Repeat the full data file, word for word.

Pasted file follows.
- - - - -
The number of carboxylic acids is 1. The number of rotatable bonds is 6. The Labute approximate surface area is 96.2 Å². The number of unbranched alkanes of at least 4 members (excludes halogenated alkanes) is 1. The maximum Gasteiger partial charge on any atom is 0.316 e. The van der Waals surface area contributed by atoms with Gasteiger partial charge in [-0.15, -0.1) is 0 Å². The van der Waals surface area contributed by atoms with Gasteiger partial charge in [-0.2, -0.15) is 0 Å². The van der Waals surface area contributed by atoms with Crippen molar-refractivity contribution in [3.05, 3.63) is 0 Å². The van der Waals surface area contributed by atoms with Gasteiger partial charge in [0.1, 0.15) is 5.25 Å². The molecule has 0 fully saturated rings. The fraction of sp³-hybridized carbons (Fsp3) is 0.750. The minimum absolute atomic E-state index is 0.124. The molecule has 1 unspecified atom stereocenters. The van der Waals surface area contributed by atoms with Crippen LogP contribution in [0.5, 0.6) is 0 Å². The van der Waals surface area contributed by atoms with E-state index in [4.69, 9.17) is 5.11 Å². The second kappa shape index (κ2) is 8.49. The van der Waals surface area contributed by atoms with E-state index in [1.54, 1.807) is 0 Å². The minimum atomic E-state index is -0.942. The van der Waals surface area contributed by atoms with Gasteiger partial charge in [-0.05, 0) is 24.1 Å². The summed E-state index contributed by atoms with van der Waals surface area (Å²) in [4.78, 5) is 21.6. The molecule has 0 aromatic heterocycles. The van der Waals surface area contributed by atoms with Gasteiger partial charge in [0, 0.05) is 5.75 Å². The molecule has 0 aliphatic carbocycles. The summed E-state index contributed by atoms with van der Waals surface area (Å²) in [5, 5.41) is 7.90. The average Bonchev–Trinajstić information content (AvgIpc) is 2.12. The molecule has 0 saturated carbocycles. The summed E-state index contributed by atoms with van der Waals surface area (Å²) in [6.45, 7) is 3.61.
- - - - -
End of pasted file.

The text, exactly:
The number of carboxylic acids is 1. The number of rotatable bonds is 6. The Labute approximate surface area is 96.2 Å². The number of unbranched alkanes of at least 4 members (excludes halogenated alkanes) is 1. The maximum Gasteiger partial charge on any atom is 0.316 e. The van der Waals surface area contributed by atoms with Gasteiger partial charge in [-0.15, -0.1) is 0 Å². The van der Waals surface area contributed by atoms with Gasteiger partial charge in [-0.2, -0.15) is 0 Å². The van der Waals surface area contributed by atoms with Crippen molar-refractivity contribution in [3.05, 3.63) is 0 Å². The van der Waals surface area contributed by atoms with Gasteiger partial charge in [0.1, 0.15) is 5.25 Å². The molecule has 0 fully saturated rings. The fraction of sp³-hybridized carbons (Fsp3) is 0.750. The minimum absolute atomic E-state index is 0.124. The molecule has 1 unspecified atom stereocenters. The van der Waals surface area contributed by atoms with Crippen LogP contribution in [0.5, 0.6) is 0 Å². The van der Waals surface area contributed by atoms with E-state index in [4.69, 9.17) is 5.11 Å². The second kappa shape index (κ2) is 8.49. The van der Waals surface area contributed by atoms with E-state index in [1.54, 1.807) is 0 Å². The minimum atomic E-state index is -0.942. The van der Waals surface area contributed by atoms with Gasteiger partial charge in [-0.05, 0) is 24.1 Å². The summed E-state index contributed by atoms with van der Waals surface area (Å²) in [4.78, 5) is 21.6. The molecule has 0 aromatic heterocycles. The van der Waals surface area contributed by atoms with Gasteiger partial charge in [0, 0.05) is 5.75 Å². The molecule has 0 aliphatic carbocycles. The summed E-state index contributed by atoms with van der Waals surface area (Å²) in [5, 5.41) is 7.90. The average Bonchev–Trinajstić information content (AvgIpc) is 2.12. The molecule has 0 saturated carbocycles. The summed E-state index contributed by atoms with van der Waals surface area (Å²) in [6.45, 7) is 3.61.